Howard Ellison Owens

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Mr Howard Ellison Owens

I was born in 1944. I began working at the BBC in 1970, my final year at the BBC was 1974.


Began learning for real when I quit a brain-dead North London grammar school, aged 15. Fortunate in my enquiring parents: BBC radio on all the time - Home Service, Third Programme. Learned much else, for good or otherwise, at the local Mountview Theatre, and as a young journalist with daily access to a library. Remember those? And time to use them? BBC Wood Norton was brilliant: such effective training is a tremendous boost to self esteem, an antidote to school trauma. Later began Humanities with Open University: good grades but cut short by external issues. Sharpest learning curve: as a project developer and c.e.o in voluntary sector. You tackle everything, hard and soft skills. Presenting on air with community radio drew upon everything preceding, and led to present freelancing in the voice biz.

Previous Jobs

Fleet Street runner, junior reporter, sub, section editor with: PA Reuters, Fishing News, Keystone Press Agency, Electronics Weekly. Trainee assistant film recordist BBCtv Ealing, husband, hen-keeper and guesthouse proprietor in Wales, community volunteering developer in Herefordshire then Devon. Current (7 years) Freelance voice actor - Howard Ellison

How I joined the BBC

Chance conversation at Mountview Theatre with the editor Don Fairservice (thankyou Don!) who knew I helped record sound for Ten Best amateur films.

My first impressions of the BBC

Incredibly cheerful people at the interview! About seven of them, watching my every move. Group induction similarly lively, with a rookie film editor asking who he should 'sleep with' to achieve such and such - and getting a proper answer! On starting work, initially at AP, I felt welcomed and valued. Very strong esprit de corps, even if a sign over the dubbing suite door said Abandon Hope All Ye.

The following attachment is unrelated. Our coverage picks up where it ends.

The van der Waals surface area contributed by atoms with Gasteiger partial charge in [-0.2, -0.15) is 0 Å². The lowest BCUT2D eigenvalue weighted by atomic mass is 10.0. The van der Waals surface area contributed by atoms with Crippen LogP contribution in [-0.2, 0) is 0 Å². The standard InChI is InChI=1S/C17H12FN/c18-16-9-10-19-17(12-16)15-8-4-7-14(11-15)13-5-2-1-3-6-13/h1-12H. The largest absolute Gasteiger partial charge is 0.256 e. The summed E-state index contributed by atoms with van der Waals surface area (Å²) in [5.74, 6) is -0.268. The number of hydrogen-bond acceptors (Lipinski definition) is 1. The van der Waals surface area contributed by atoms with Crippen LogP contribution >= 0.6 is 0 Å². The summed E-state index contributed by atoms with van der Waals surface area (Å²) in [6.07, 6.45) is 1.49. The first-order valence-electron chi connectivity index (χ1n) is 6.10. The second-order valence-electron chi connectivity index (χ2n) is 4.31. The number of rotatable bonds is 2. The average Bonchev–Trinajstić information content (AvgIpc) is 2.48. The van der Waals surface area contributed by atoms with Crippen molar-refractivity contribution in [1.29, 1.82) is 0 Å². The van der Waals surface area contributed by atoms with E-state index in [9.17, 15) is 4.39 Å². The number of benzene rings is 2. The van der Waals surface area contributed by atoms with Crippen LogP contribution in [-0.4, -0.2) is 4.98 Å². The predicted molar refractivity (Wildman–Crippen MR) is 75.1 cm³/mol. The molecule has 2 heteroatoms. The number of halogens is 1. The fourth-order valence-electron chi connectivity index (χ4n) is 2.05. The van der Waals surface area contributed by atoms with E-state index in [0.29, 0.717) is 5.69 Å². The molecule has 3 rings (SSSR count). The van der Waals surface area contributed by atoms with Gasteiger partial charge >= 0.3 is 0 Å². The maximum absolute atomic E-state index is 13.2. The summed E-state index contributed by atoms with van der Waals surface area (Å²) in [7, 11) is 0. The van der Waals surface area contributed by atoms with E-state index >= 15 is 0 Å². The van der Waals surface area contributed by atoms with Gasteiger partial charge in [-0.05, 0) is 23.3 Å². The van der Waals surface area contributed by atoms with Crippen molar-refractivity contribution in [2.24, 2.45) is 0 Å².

Broad BBC career

Did my year in transfer suite, then got on the road with fishpole and 805 capturing everything from Z-Cars to Horizon to the wonderful Spike Milligan. Accepted a beer from Harold Macmillan!

My training at the BBC

Wood Norton took us from transistor physics to all known modes of sound recording, and let us loose with Uher portables. Excellent tutors made biasing and decibels totally comprehensible. Practicality you learned on the road (Austin A60, remember?) alongside a succession of old hands at the game. Characters they were indeed.

Feelings about the BBC whilst I worked there

My seventies BBC diaries - hardback, green cover - are they still issued? - are full of location dates, but frustratingly little else.   One gig I do remember, prompted by Glenda Jackson's return to acting, was a shoot for ElizabethR somewhere by the Thames.  I was a trainee assistant film recordist on my first location shoot: bright eyed, fishpole mic in hand - and unprepared for the scripted rainstorm.   PA found me a protective binbag, fire service turned on the hose and a mighty arc of water descended, of course, on me.  "Too bloody noisy" said the recordist, grinning from under his cans.  "It's on the wrong man" screamed the director, not much amused.   What a baptism for the happy years that followed. Howard Owens (Ealing TFS, 1970-74)

Non autobiographical notes and facts BBC about the BBC

Memorable image: Miss Maggie Hindmarsh, a very senior citizen, swinging grams FX into TV news at AP behind a row of 78 rpm players. No rehearsal. Up pops a mute shot of an army marching. Sync? Easy: Maggie spins a disc of Concrete Mixer, modulating it on her rotary fader. Pull the sync a few frames in editing and it's perfect. Rest her sweet soul.

Feelings about the BBC today

Parts of it, and one or two departed chieftains, made mistakes, leading to the great old firm becoming the target of nastiness and threat. It's still, I think, a stronghold of sensibility, ethics, balance - at least that's the perception I have through Radio 3,4, World Service and BBC2 tv. Airtime advertising would gradually wreck it.